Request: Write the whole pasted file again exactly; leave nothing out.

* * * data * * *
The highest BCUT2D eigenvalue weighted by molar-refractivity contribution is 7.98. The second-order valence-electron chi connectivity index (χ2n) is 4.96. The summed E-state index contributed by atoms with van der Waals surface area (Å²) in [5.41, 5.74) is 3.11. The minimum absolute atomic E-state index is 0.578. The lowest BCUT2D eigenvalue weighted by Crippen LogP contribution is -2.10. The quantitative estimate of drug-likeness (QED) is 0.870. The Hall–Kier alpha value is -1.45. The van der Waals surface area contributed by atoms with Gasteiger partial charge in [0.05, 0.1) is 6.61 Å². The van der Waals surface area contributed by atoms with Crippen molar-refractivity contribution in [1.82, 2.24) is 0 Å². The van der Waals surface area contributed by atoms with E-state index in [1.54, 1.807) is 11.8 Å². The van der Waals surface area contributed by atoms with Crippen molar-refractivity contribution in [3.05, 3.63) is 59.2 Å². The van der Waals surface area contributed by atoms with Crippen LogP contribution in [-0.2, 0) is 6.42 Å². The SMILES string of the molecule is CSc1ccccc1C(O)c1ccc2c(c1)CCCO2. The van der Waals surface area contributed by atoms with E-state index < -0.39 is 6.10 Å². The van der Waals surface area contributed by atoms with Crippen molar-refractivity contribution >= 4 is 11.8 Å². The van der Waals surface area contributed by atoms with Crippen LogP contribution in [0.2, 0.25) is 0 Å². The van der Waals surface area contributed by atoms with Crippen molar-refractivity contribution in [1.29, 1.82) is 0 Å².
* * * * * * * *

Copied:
The highest BCUT2D eigenvalue weighted by molar-refractivity contribution is 7.98. The second-order valence-electron chi connectivity index (χ2n) is 4.96. The summed E-state index contributed by atoms with van der Waals surface area (Å²) in [5.41, 5.74) is 3.11. The minimum absolute atomic E-state index is 0.578. The lowest BCUT2D eigenvalue weighted by Crippen LogP contribution is -2.10. The quantitative estimate of drug-likeness (QED) is 0.870. The Hall–Kier alpha value is -1.45. The van der Waals surface area contributed by atoms with Gasteiger partial charge in [0.05, 0.1) is 6.61 Å². The van der Waals surface area contributed by atoms with Crippen molar-refractivity contribution in [1.82, 2.24) is 0 Å². The van der Waals surface area contributed by atoms with E-state index in [1.54, 1.807) is 11.8 Å². The van der Waals surface area contributed by atoms with Crippen molar-refractivity contribution in [3.05, 3.63) is 59.2 Å². The van der Waals surface area contributed by atoms with Crippen LogP contribution in [-0.2, 0) is 6.42 Å². The SMILES string of the molecule is CSc1ccccc1C(O)c1ccc2c(c1)CCCO2. The van der Waals surface area contributed by atoms with E-state index < -0.39 is 6.10 Å². The van der Waals surface area contributed by atoms with Crippen molar-refractivity contribution >= 4 is 11.8 Å². The van der Waals surface area contributed by atoms with Crippen LogP contribution in [0.2, 0.25) is 0 Å². The van der Waals surface area contributed by atoms with Crippen molar-refractivity contribution in [1.29, 1.82) is 0 Å².